High School Release “Tar Sands Lobby has no Place in our Schools” - High School Students Call Out New Big Oil Funded Education Project
Open letter to Canadian Geographic and Canadian Association of Petroleum Producers Garners Hundreds of Signatures Calling to Keep Big Oil Out of Schools
Vancouver – High school students are taking on the Canadian Association of Petroleum Producers and Canadian Geographic magazine over their newly launched “Energy IQ” project. The letter, written by two Windermere Secondary School students, was sent to CAPP and Canadian Geographic with over five hundred signatures from students, parents, teachers and community members.
“The Canadian Association of Petroleum Producers is Canada’s largest and loudest public relations and lobby group for the tar sands, they have no place being in our schools,” said Sophia Yamauchi, one of the Windermere Students. “The Energy IQ project barely touches the urgent need for a shift away from fossil fuels, and downplays the implications of climate change on Canada and the world.”
The letter, which is the start of a national campaign to challenge the Energy IQ project, highlights a number of problems with the Energy IQ curriculum. It points out that the definition for oil sands and tar sands are copied verbatim from the CAPP website, and that the vast majority of content is focused on fossil fuels with little critique of the risks related to climate change, pipeline spills and more. It also highlights CAPP’s role in changing Canadian environmental and climate policy as a red flag for the project/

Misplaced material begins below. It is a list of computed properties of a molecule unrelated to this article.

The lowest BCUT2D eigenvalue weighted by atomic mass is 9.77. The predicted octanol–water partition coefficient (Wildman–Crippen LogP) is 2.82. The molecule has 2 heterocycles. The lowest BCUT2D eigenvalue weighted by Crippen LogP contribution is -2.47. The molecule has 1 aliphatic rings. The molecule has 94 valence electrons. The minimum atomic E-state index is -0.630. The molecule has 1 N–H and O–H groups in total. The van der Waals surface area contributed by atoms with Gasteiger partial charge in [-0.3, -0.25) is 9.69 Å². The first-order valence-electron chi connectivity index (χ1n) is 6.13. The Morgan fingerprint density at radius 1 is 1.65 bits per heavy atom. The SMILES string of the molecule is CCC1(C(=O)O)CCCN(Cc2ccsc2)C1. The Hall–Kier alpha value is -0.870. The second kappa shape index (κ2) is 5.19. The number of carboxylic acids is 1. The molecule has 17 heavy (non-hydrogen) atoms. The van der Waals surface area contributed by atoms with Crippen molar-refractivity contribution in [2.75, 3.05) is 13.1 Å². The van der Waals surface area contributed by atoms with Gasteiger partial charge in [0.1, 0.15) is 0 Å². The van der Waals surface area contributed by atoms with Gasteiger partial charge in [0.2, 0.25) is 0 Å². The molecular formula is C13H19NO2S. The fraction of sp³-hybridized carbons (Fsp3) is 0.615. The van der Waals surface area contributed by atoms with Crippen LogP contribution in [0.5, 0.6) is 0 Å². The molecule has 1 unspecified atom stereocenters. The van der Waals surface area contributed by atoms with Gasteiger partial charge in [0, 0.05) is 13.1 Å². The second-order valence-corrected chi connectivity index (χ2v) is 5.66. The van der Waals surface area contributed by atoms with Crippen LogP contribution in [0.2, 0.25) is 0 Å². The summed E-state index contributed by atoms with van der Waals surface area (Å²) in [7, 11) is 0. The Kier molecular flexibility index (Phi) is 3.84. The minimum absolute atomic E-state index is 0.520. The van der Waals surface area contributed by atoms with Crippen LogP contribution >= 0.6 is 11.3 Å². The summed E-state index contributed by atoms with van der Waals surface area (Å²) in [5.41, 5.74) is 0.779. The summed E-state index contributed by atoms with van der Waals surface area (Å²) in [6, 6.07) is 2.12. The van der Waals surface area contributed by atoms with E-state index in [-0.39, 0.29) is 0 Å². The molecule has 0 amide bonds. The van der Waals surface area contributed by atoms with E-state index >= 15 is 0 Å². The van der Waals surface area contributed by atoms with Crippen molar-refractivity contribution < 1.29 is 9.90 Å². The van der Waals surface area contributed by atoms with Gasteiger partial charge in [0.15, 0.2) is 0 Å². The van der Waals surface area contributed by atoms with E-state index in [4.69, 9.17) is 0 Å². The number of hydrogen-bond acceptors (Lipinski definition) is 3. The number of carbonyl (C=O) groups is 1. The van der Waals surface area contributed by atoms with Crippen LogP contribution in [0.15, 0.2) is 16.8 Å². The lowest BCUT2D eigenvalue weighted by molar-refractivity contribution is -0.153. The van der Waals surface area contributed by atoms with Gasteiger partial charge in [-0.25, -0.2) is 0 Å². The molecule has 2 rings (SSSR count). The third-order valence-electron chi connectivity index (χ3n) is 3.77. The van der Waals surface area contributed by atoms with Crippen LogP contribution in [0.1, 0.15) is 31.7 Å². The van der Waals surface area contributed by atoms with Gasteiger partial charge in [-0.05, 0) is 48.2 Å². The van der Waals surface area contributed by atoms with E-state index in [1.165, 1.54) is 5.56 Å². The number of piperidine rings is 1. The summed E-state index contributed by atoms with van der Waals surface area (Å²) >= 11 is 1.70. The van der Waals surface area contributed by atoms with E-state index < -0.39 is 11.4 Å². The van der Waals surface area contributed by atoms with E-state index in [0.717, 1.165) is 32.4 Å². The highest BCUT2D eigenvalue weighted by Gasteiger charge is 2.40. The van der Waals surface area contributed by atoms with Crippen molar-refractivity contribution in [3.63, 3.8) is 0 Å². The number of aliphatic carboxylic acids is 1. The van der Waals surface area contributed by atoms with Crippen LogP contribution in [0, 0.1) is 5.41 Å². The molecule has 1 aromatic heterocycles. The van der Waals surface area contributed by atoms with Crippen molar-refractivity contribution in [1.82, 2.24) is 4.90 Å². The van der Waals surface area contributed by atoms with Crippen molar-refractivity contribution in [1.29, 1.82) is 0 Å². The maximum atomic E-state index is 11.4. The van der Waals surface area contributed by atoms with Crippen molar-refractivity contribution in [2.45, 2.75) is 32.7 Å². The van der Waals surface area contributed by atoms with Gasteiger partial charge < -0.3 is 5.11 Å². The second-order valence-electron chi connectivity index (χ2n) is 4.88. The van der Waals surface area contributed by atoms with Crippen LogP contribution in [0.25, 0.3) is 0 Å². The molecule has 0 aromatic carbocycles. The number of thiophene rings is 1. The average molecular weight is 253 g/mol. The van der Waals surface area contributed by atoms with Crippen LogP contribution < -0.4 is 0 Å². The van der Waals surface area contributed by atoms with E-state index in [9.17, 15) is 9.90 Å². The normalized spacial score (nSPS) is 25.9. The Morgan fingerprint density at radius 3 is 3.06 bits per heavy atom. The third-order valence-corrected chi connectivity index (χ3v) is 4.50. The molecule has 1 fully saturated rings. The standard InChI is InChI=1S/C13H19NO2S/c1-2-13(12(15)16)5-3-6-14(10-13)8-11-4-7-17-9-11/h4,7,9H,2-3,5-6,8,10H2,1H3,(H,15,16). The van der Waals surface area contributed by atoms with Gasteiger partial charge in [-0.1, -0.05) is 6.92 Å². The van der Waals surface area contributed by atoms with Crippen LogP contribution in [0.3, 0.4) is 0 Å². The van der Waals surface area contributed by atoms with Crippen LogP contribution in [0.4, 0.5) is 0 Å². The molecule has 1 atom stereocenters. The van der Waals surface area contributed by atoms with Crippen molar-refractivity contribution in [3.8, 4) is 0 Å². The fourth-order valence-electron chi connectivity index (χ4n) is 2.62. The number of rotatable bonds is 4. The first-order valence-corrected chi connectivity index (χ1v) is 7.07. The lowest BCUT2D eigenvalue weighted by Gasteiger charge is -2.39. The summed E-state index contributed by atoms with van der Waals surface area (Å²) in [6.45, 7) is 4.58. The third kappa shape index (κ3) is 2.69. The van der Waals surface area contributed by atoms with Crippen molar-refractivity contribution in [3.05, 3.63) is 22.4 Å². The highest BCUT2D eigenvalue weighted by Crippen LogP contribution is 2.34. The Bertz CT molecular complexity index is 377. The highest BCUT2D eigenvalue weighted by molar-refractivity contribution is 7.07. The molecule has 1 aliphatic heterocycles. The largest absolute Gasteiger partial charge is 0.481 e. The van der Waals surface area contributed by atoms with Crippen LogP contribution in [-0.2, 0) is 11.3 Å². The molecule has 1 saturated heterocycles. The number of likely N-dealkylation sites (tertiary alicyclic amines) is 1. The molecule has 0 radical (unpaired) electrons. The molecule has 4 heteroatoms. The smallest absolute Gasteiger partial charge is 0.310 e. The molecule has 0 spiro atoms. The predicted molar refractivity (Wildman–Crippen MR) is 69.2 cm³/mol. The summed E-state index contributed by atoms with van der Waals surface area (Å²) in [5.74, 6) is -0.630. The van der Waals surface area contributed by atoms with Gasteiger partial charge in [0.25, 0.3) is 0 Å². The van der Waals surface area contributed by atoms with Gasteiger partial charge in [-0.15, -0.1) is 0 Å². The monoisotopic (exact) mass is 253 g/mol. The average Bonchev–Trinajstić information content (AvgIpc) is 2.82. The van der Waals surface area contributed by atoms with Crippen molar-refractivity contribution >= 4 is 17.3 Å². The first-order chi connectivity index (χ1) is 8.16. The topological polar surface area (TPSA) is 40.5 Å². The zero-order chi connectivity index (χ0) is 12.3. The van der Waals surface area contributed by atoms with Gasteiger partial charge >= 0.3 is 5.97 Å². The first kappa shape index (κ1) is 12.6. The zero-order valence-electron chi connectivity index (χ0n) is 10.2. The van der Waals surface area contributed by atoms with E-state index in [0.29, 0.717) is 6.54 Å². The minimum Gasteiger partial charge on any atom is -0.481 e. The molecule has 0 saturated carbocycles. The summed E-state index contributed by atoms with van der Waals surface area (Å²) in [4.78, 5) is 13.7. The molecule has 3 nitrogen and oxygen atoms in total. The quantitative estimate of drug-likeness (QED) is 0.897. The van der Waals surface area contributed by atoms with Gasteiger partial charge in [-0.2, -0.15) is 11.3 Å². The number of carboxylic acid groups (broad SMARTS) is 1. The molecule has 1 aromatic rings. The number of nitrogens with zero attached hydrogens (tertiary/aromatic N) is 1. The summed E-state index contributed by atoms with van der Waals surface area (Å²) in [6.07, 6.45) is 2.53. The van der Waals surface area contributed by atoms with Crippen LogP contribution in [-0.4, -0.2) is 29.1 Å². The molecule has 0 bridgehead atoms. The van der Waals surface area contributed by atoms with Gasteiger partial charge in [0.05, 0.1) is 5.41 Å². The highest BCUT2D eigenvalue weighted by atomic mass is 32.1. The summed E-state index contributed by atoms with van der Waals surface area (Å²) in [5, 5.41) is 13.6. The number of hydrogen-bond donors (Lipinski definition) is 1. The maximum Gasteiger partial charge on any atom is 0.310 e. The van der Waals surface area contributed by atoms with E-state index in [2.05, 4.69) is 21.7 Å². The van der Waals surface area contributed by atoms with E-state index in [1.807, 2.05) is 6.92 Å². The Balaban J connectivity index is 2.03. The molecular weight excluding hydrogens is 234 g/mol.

“CAPP is the same organization that has been directly linked to the gutting of Canada’s environmental legislation,” said Sydney Emo, another student from Windermere. “Climate change is the biggest issue facing our generation, and we simply can’t allow a tar sands and fracking lobby group to be delivering it’s version of the truth to students.”
Canadian Geographic has also been targeted in the letter for their willingness to work with CAPP on a project aimed at students.
“It’s one thing if Canadian Geographic wants to undermine its credibility by publishing ads by an oil company or working with them on a magazine issue, but its something else completely to partner with a major tar sands lobby group to produce materials for a school,” said Cameron Fenton, director of OurClimate.ca - the Canadian Youth Climate Coalition, who helped to launch the letter. “Canadian Geographic is giving Big Oil a megaphone and putting them on stage in our schools, and that’s just plain wrong.”
Students across Canada will be working with teachers and other groups to continue to challenge this project in the coming weeks and months.
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